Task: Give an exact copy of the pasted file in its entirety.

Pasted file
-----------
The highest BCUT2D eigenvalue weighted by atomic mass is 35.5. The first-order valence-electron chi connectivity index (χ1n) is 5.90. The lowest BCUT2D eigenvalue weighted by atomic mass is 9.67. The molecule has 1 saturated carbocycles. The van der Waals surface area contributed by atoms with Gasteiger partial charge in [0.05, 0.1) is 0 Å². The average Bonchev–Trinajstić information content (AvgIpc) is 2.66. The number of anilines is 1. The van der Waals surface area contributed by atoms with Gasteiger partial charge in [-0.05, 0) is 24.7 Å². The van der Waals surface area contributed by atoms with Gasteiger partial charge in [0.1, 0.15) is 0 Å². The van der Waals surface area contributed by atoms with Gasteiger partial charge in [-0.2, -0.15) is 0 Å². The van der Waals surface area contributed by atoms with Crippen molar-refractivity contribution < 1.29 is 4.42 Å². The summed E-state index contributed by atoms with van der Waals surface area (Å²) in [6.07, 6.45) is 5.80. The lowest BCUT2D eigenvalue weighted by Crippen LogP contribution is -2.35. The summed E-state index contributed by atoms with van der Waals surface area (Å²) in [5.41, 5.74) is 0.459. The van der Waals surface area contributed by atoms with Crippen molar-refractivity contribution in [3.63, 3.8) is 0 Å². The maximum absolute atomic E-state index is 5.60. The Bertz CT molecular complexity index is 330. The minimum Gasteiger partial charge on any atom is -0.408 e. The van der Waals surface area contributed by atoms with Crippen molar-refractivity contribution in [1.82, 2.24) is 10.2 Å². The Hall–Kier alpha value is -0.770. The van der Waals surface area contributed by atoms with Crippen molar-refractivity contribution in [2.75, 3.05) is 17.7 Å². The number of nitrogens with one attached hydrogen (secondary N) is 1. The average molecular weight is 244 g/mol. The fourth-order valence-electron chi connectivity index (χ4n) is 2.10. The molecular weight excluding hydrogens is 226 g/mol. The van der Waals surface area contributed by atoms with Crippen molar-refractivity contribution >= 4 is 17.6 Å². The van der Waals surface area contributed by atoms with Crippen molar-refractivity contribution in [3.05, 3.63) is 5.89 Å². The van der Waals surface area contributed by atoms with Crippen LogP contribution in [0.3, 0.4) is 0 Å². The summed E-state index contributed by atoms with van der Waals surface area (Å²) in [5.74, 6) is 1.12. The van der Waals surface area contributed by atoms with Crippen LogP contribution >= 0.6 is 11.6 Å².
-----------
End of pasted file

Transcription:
The highest BCUT2D eigenvalue weighted by atomic mass is 35.5. The first-order valence-electron chi connectivity index (χ1n) is 5.90. The lowest BCUT2D eigenvalue weighted by atomic mass is 9.67. The molecule has 1 saturated carbocycles. The van der Waals surface area contributed by atoms with Gasteiger partial charge in [0.05, 0.1) is 0 Å². The average Bonchev–Trinajstić information content (AvgIpc) is 2.66. The number of anilines is 1. The van der Waals surface area contributed by atoms with Gasteiger partial charge in [-0.05, 0) is 24.7 Å². The van der Waals surface area contributed by atoms with Gasteiger partial charge in [0.1, 0.15) is 0 Å². The van der Waals surface area contributed by atoms with Gasteiger partial charge in [-0.2, -0.15) is 0 Å². The van der Waals surface area contributed by atoms with Crippen molar-refractivity contribution < 1.29 is 4.42 Å². The summed E-state index contributed by atoms with van der Waals surface area (Å²) in [6.07, 6.45) is 5.80. The lowest BCUT2D eigenvalue weighted by Crippen LogP contribution is -2.35. The summed E-state index contributed by atoms with van der Waals surface area (Å²) in [5.41, 5.74) is 0.459. The van der Waals surface area contributed by atoms with Crippen molar-refractivity contribution in [3.63, 3.8) is 0 Å². The maximum absolute atomic E-state index is 5.60. The Bertz CT molecular complexity index is 330. The minimum Gasteiger partial charge on any atom is -0.408 e. The van der Waals surface area contributed by atoms with Crippen molar-refractivity contribution in [1.82, 2.24) is 10.2 Å². The Hall–Kier alpha value is -0.770. The van der Waals surface area contributed by atoms with Crippen molar-refractivity contribution in [2.75, 3.05) is 17.7 Å². The number of nitrogens with one attached hydrogen (secondary N) is 1. The average molecular weight is 244 g/mol. The fourth-order valence-electron chi connectivity index (χ4n) is 2.10. The molecular weight excluding hydrogens is 226 g/mol. The van der Waals surface area contributed by atoms with Crippen molar-refractivity contribution >= 4 is 17.6 Å². The van der Waals surface area contributed by atoms with Crippen molar-refractivity contribution in [3.05, 3.63) is 5.89 Å². The van der Waals surface area contributed by atoms with Crippen LogP contribution in [0.3, 0.4) is 0 Å². The summed E-state index contributed by atoms with van der Waals surface area (Å²) in [5.74, 6) is 1.12. The van der Waals surface area contributed by atoms with Crippen LogP contribution >= 0.6 is 11.6 Å².